I wanted to speak a little bit about prototyping website comps. This is a part of the process that I work in almost daily, and with the demands of that stage, sharp tools are really necessary to ensure that your client gets the best understanding of the direction the final product is headed.
Over the course of the last 15 months, I’ve been using a wonderful tool called ‘Invision.’ Invision performs in a number of capacities to work best within multiple structures to provide excellent, versatile prototypes—not just for websites, but for mobile apps as well.
At the surface level, it’s essentially a tool that allows for image mapping of flat jpegs to allow for interaction, so as to experience flat comps as if they’re live in the web space. This works especially well for designers who prefer working in photoshop prior to site development. Now, the functionality for certain items isn’t available yet(such as multi-state hovers. You want a state change on hover for a button and also want it clickable? get in line.) and prototypes will never be as perfect as the final programmed product, but it goes a long way to expressing the desired experience and getting that much sought after approval from the client. Invision does allow for hover states, touch events, gesture swipe, smooth-scrolling anchors, and several different types of transitional animation (much more likely to be seen used with app comps).
Something else that I’m an enormous fan of is how Invision handles mobile prototypes. Aligning with my own philosophy in terms of always trying to present the most honest interpretation of a product, Invision serves up (at least on glorious iOS devices) an automatic prompt to download the prototype to your homescreen as you would any other app, and experience the site or app locally at your convenience. No sacrifice to function whatsoever.
For my daily workflow, I use this service for making wireframes interactive as well as high fidelity comps. I want to get the client familiar with clicking through these components, so at each stage their comfort level increases as they become intimate with the navigational structure and content priority. I want my clients informed at each stage of the process so we can avoid the dreaded ‘curveballs’ that can come from confusion and misinformation.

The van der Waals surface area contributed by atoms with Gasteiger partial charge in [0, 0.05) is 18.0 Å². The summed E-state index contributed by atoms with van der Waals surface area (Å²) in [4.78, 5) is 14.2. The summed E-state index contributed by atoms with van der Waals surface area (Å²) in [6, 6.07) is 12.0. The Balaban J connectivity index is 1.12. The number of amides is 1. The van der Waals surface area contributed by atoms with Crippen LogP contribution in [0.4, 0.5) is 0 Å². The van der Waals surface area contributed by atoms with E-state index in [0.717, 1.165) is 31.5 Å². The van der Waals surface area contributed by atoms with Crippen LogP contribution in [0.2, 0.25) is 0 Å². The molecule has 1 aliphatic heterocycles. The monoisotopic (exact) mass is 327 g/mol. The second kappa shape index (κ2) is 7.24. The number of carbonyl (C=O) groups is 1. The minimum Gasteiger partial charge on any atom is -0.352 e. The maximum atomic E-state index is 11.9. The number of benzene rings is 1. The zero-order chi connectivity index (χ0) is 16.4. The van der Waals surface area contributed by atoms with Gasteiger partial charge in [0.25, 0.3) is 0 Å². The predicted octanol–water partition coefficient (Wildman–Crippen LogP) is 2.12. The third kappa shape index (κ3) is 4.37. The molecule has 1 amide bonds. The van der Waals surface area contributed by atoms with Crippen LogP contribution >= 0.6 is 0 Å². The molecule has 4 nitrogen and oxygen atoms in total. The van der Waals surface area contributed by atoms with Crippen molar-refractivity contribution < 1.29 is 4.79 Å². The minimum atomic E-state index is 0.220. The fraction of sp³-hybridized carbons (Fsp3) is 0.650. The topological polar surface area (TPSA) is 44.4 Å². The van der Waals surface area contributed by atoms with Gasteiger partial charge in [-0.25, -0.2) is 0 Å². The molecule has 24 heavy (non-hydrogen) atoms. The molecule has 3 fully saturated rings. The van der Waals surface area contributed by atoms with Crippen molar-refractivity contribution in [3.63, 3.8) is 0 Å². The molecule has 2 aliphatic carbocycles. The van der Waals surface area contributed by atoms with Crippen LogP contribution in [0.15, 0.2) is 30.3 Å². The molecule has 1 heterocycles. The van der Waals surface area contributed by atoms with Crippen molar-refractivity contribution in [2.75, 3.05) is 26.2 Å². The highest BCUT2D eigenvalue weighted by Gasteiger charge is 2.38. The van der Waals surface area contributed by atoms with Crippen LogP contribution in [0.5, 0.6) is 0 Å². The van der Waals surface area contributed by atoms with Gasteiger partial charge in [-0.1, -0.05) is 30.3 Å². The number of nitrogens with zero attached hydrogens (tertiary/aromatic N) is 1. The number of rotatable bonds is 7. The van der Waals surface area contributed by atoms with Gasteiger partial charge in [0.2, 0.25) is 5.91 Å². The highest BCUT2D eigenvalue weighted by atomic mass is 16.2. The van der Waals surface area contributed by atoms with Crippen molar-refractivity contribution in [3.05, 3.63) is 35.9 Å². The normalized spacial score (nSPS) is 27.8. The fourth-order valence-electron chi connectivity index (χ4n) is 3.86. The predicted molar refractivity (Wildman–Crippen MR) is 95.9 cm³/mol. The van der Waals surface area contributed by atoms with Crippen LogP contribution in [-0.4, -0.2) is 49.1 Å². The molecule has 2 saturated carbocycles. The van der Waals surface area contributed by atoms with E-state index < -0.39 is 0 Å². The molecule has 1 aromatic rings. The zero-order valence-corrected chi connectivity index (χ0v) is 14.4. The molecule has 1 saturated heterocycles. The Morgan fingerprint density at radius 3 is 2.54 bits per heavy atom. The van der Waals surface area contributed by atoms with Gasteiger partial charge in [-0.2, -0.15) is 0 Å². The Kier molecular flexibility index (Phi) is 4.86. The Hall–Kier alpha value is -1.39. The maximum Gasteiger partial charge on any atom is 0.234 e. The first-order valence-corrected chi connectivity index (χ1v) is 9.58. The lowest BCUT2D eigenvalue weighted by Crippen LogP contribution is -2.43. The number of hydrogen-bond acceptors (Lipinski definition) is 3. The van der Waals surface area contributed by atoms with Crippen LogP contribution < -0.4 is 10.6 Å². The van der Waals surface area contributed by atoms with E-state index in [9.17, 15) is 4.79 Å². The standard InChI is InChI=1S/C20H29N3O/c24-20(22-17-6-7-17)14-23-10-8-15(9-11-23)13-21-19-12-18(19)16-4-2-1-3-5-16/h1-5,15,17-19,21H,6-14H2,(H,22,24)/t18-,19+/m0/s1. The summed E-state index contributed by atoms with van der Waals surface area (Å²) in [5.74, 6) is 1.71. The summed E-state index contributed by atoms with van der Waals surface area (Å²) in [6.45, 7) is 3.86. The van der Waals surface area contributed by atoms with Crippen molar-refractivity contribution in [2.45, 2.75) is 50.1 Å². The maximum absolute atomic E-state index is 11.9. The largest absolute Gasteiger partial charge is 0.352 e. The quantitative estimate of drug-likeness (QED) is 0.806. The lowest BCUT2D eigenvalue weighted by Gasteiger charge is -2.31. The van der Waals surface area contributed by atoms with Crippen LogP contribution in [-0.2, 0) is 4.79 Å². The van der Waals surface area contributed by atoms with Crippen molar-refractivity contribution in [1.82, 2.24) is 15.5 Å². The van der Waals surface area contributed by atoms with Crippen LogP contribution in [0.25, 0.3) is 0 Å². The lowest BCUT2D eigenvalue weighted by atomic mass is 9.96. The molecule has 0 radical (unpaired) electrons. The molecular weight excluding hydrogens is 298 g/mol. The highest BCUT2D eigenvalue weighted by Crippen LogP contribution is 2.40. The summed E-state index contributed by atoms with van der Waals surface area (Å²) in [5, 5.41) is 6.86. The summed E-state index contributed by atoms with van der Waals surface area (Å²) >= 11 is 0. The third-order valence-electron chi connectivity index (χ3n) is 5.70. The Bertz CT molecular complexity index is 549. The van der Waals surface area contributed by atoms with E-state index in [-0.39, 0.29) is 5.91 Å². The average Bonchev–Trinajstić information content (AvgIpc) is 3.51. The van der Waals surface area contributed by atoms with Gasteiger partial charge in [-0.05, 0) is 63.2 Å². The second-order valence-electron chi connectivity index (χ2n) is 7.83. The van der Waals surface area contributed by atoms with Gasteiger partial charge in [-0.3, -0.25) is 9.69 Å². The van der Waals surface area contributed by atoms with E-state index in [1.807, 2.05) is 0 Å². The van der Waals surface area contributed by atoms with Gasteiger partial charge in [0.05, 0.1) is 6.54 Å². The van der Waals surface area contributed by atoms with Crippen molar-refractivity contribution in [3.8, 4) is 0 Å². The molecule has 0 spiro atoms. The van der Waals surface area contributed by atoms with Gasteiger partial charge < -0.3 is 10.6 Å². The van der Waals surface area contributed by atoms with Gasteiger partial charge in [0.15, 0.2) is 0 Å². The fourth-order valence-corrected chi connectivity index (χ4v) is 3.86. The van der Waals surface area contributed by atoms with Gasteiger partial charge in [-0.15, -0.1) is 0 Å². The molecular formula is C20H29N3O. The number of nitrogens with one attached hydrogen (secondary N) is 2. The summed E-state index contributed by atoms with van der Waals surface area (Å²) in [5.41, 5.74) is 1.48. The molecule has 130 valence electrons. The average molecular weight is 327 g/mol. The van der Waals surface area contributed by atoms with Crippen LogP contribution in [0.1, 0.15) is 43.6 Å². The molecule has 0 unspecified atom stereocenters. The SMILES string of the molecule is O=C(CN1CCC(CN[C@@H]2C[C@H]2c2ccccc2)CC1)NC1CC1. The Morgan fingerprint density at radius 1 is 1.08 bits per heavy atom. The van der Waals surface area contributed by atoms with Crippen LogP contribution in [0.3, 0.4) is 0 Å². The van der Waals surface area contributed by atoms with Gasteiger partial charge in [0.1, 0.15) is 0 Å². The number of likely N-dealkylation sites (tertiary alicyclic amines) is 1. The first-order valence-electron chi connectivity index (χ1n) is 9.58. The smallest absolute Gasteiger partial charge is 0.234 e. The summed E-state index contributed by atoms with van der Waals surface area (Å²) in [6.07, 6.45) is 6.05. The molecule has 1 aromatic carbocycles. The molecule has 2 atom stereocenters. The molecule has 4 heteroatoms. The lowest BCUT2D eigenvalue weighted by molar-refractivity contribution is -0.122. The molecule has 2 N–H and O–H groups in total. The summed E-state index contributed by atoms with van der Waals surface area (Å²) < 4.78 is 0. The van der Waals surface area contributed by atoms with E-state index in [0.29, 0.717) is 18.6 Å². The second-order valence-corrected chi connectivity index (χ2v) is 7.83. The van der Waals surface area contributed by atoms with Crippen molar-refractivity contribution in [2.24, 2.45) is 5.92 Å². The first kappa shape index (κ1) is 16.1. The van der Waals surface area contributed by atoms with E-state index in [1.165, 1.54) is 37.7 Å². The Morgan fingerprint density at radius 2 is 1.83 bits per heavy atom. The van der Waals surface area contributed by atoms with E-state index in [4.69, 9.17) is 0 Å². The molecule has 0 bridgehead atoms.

Another feature that’s folded into my daily workflow is Invision’s ‘Liveshare.’ As the business becomes more and more capable technologically, the potential for working remotely with teammates becomes more and more of a reality. One of the things I lost in my current situation with that was madman whiteboard sessions which, while leaving something looking like a mixture of a Basquiat work and a serial killer’s notebook, has always yielded solid solutions for userflow, functionality, and navigation. Liveshare allows for collaboration in an online space serving, at times, to be that whiteboard. This feature affords a remote team the ability to draw on top of uploaded comps, live chat in a chat room feature, and to work on blank slate environments to concept out options before addressing comp updates.
I want to get the client familiar with clicking through these components, so at each stage their comfort level increases as they become intimate with the navigational structure and content priority.
The support group for Invision is wonderfully responsive to concerns and always open to suggestions and recommendations for bettering their service. The better their service becomes, the more of us out there will use it—improving their already impressive client list of awesome folks like: Adobe, Airbnb, Evernote, Atlassian, Yahoo, Xero, Razorfish, Shopify, Getty Images, Eventbrite, Ebay, and Box.
I encourage you to poke around on their marvelously sexy site. It’s an excellent example of great site design and a well-thought-out user experience. They offer free sign up and I believe the first two projects through them are free with near full functionality. I’ve only touched on some of the tools that I use via them day-to-day, but it runs much deeper. You can store your working files through them, you can use it crazy for interactive rapid prototyping for experimenting with user flow, you can even tweet against others for a chance to win a free t-shirt.
Get out there and make something awesome. Maybe try out Invision as a way to share that with your clients to give them a better alternative to attached jpegs and pdfs or really just any flat experience, devoid of interaction points.